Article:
An early version of the BRIDG Model was presented to the HL7 RCRIM WG in late-2005/early-2006 and was subsequently accepted as the single Domain Analysis Model for use by the HL7 RCRIM WG in support of their compliance with the HL7 Development Framework (HDF) and its increased focus on robust representation of implementation-independent requirements. This commitment meant that not only would the HL7 RCRIM WG use the BRIDG Model going forward for all of its message specification efforts, but that it would also commit to reverse engineer all of the implementation-independent semantics from existing RCRIM WG specifications (e.g. Regulated Product Submission, Structured Product Labeling, etc.) into the BRIDG Model, a commitment which is in part evident in the content of the Regulated Product Submission specification in Release 1.0 of the BRIDG Model. At approximately the same time, the CDISC BoD committed to reverse engineering all existing CDISC specifications (e.g. SDTM, ODM, etc.) into the BRIDG Model as well as to adopt a formal technical specification process for future CDISC standards that included the utilization of the BRIDG Model. All four of the BRIDG stakeholder organizations are currently involved with applying "BRIDG in context" in a number of application and/or data interchange projects focused on computable semantic interoperability.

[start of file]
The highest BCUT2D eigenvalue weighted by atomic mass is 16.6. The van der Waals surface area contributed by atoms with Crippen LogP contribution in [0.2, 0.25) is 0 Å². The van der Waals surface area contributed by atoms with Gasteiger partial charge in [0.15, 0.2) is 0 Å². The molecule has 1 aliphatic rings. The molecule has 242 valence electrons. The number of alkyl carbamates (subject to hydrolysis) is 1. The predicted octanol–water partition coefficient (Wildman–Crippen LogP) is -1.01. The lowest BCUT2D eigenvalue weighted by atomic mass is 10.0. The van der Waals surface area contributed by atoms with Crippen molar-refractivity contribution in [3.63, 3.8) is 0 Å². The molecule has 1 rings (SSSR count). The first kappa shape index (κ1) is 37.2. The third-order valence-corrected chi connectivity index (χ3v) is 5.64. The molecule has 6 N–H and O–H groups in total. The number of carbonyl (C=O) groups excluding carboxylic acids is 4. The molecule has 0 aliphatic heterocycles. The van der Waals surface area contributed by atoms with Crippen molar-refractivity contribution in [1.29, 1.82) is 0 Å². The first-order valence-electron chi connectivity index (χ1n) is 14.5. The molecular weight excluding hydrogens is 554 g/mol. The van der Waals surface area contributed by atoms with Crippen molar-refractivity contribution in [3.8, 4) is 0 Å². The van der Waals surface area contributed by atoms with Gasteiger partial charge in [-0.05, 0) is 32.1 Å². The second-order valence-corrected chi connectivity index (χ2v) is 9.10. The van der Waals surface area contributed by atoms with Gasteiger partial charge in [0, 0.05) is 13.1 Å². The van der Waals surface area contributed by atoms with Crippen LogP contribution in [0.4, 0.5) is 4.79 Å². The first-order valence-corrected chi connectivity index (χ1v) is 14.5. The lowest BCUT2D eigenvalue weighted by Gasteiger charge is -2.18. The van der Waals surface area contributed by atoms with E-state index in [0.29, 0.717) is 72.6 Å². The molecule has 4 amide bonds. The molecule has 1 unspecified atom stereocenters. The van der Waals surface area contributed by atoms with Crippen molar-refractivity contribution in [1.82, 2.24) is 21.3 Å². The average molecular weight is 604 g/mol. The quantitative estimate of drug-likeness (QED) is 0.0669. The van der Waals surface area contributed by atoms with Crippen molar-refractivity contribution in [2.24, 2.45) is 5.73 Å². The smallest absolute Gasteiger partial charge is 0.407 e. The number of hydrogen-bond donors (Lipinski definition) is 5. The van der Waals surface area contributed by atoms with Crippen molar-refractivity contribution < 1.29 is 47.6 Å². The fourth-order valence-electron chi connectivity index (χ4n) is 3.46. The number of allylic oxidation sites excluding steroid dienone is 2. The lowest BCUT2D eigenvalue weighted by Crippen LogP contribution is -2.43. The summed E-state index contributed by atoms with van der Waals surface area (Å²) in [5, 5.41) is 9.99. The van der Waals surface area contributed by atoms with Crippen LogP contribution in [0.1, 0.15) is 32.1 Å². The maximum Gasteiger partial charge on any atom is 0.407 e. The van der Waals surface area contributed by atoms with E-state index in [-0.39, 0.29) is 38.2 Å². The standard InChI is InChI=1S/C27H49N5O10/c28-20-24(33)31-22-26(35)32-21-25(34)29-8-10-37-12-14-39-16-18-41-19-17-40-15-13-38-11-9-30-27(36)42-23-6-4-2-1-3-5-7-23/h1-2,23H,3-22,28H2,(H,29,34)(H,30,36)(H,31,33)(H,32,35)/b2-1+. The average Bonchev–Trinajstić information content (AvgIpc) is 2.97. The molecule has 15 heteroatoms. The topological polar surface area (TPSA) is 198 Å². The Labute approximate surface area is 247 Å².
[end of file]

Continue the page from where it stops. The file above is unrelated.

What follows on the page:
Amidst these activities, it became clear to the stakeholders of the project that additional strategic oversight was needed within the BRIDG Project. As a result, the BRIDG Board of Directors (BoD) was created in August 2005 with representation from each of the four BRIDG Project stakeholder organizations, i.e. HL7, NCI, CDISC, and the FDA. The BRIDG BoD was charged with identifying, securing, and allocating resources to support the modeling effort, establishing priorities for modeling and harmonization efforts, and managing the vetting and review of the evolving model within their stakeholder organizations.